Times are changing in Kenya. Blixen’s “Flame Trees of Thika” have grown into a thriving agricultural heartland, Silicon Savannah (a district on the outskirts of Nairobi) is attracting the likes of Google and Microsoft and the incredible rise of mobile banking M-Pesa (Pesa being Swahili for cash) means it is easier to pay for a taxi on your mobile in Nairobi than it is in New York City.
The trade winds along Kenya’s tropical coast that draw kite surfers from across the world, continue inland across the wind farms covering Hemmingway’s “Green hills of Africa”, Michelin starred chefs from London are coming to Nairobi and green beans and coffee grown here fly back home in the same plane as our suitcases, destined for Waitrose.
Kenya’s government are equally ambitious – local politics still hold the country back from reaching its full potential – yet the governments ambitious “Vision 2030” initiative is designed to revolutionise security, education and Wi-Fi across the country within the next 15 years (3 of the most important things to many Kenyans, if asked.)
The Safari industry is also changing, with a rise in pioneering eco-lodges, where modern art galleries and sculpture gardens look out over plains where wild dog roam, the lodges attitude and design changing perceptions of what luxury safaris can offer. Alongside this progressive, forward-looking Kenya there sits a more traditional country, rich in history where safari lodges full of personality, offer a welcome that only comes from the fact that many of these incredible properties have been family homes to generations of Kenyans.
Herein lies the issue with Kenya. It is very much embracing the future, but remains proud of its heritage and whilst it is one of Africa’s most well-known countries, it should not be judged on that alone. People only seen one side or the other – rampant development or a colonial past, but look closer and there is an unforced blend of the modern and traditional that for me makes Kenya so appealing. On the one hand it is arguably Africa’s most developed countries, but also one of the most visibly traditional. It is a land famous for its pastoral nomads, where the Masaai and other tribes have adapted naturally to modern sensibilities, whilst still living a very traditional lifestyle.
Nowhere else in Africa are local communities also such an integral part of the success of the conservancies and the Kenyan people are some of the warmest, most open people you could meet. Many of these conservation initiatives are using cutting edge technology, to track and protect the wildlife that has been here for millennia – and what incredible wildlife it is.
The daily struggle for survival played out on endless plains under big skies, Kenya does wildlife drama like no-where else but the migration is only one player in an all-star cast. Leave the crowds behind and follow wild dog on foot in the highlands of Laikipia, join elephant researchers in rugged Samburu or fly across the deserts of Turkana and hidden valleys of Mt Kenya. For those who think Kenya too busy or too commercial, pick any number of boutique safari camps and you can sit watching lions hunt across the mara plains under a fiery sunset or follow herds of elephants across Amboseli as the moon rises behind Kilimanjaro with no-one around to spoil the view. It’s all about knowing where and when to go – watching a rhino courtship against a backdrop of wildflowers and lakes ablaze with pink flamingos remains my own favourite memory.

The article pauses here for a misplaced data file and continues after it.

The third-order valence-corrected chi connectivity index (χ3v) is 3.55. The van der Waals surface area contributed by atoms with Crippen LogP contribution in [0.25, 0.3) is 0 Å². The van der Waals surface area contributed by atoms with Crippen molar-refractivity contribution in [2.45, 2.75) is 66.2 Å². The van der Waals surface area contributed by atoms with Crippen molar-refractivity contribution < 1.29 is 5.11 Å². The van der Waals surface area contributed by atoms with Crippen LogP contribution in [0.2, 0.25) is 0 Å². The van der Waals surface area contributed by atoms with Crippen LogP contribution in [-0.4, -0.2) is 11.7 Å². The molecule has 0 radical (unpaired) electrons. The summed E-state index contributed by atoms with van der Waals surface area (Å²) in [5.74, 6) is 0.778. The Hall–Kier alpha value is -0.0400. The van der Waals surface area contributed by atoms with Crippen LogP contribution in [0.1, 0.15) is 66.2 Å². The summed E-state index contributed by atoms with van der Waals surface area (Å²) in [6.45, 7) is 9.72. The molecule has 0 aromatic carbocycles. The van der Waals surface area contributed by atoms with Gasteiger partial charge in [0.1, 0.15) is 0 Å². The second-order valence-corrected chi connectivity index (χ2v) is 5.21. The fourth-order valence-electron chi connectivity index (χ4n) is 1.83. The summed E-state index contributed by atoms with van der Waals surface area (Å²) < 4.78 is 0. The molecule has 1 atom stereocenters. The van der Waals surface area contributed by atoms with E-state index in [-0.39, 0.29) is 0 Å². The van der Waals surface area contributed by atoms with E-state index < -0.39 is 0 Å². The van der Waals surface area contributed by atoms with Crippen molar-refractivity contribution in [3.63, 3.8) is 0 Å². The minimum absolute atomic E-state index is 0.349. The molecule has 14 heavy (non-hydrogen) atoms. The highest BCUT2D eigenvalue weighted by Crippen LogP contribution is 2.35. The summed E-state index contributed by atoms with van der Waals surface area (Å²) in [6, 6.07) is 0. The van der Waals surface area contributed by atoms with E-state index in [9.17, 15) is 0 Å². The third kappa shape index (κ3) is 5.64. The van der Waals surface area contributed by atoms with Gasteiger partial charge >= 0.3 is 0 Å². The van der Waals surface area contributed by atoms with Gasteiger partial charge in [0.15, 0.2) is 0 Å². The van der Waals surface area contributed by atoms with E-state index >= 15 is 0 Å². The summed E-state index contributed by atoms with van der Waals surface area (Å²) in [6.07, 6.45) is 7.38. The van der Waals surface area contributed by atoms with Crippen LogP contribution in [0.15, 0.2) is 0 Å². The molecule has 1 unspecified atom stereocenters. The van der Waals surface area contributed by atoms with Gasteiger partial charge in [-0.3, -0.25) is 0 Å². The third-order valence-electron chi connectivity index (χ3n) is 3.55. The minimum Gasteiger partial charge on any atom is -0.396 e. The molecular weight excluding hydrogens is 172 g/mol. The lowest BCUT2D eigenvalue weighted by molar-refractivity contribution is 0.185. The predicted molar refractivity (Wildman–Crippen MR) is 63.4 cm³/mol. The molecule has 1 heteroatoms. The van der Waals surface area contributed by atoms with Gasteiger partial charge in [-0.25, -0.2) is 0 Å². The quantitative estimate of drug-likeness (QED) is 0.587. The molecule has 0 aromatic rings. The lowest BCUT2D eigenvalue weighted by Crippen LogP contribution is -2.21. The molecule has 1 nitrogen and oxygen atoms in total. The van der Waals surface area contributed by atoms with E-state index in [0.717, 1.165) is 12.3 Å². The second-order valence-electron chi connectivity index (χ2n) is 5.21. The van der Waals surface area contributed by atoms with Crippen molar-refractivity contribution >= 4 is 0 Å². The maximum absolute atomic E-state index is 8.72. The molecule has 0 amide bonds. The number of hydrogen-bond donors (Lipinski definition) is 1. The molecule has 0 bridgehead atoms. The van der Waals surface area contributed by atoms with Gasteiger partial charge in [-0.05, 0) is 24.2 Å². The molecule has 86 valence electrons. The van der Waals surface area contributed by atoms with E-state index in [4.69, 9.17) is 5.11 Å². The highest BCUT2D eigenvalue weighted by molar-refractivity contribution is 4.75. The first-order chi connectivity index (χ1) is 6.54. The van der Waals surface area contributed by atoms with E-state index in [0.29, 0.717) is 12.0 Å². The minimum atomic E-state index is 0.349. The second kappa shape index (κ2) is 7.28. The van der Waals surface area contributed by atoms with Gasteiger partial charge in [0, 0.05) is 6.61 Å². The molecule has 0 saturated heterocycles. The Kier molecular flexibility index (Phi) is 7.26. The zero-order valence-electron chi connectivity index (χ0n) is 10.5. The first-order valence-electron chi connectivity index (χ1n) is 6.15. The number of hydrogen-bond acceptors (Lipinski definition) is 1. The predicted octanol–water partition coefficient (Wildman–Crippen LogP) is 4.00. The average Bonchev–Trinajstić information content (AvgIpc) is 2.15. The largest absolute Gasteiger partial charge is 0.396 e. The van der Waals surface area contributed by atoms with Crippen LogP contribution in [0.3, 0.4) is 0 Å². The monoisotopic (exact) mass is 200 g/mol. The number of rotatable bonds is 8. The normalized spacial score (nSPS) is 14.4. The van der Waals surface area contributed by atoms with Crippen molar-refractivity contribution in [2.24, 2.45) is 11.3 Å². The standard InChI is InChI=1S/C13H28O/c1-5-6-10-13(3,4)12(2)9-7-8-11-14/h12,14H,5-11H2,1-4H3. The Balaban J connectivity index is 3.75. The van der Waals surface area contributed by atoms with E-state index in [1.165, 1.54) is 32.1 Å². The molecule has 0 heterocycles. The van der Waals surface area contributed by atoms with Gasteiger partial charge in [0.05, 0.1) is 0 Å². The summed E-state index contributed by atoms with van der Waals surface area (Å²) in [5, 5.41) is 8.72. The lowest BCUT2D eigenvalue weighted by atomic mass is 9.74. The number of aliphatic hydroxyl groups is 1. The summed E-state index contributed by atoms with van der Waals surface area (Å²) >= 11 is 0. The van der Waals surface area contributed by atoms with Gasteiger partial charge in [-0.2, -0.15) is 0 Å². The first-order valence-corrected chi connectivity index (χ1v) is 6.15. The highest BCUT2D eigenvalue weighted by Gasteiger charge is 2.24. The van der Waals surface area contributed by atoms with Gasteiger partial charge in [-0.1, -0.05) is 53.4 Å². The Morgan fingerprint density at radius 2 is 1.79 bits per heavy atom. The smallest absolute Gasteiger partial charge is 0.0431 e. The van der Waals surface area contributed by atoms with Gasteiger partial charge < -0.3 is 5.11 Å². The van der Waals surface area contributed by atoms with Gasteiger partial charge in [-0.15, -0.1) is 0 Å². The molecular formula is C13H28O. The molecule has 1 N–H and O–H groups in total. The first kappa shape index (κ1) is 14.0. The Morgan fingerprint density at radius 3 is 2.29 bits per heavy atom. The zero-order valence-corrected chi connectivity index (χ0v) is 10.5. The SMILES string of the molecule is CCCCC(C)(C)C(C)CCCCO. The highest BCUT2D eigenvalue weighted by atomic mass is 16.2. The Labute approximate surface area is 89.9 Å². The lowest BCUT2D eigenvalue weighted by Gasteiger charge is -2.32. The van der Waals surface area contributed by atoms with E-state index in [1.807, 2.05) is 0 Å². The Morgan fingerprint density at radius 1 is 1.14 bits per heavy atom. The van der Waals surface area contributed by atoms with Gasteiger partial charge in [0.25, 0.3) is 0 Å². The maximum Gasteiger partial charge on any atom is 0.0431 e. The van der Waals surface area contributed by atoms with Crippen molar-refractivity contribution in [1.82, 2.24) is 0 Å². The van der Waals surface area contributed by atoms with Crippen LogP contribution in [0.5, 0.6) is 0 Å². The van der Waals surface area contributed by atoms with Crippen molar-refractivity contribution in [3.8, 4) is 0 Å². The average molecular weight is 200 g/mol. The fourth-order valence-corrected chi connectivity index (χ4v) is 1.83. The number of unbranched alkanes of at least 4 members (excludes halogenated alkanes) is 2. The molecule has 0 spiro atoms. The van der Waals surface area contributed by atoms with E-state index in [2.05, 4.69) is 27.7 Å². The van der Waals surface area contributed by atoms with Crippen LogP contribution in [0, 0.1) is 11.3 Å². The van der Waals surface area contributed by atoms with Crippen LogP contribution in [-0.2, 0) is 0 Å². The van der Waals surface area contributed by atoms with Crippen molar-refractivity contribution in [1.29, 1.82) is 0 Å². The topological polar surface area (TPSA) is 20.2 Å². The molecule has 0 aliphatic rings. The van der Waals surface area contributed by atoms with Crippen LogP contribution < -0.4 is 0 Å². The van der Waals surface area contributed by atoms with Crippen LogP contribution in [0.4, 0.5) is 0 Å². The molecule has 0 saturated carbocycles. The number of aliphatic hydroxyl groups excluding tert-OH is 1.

Despite the development taking place, the country is vast and there is much to explore and with all this space, comes a huge amount of adventure to be had. Yes, ballooning is great, but enjoy some fantastic fly camping, quad biking, dune-buggies, paragliding, superb horse-riding, mountain biking, or just sit around the fire at night with a beer in your hand, listening to lions in the distance.
After all this excitement, then head to the coast and shake the dust off your boots – cool, Swahili retreats look out across powdery white sand with dhows bobbing on the warm Indian ocean in the distance – a view best enjoyed with fresh lobster and a glass of something chilled. Kitesurfing, deep-sea fishing and stunning coral reefs add another dimension to a country known more for its terrestrial wildlife.
Yes there is progress in Kenya and many Kenyans embrace these changing times with enthusiasm, but Kenya’s identity remains as strong as ever. It is the tourists who find this change harder to accept. I’m not saying Kenya is without challenges, but the biggest threats facing Kenya today are false assumptions and bad PR. Issac Asimov once said, “Your assumptions are your windows on the world. Scrub them off every once in awhile, or the light won’t come in.” Kenya offers a thrilling and very personal wildlife experience in both familiar and surprising ways for those who take the time to look. I urge people to rethink Kenya and travel with an open mind.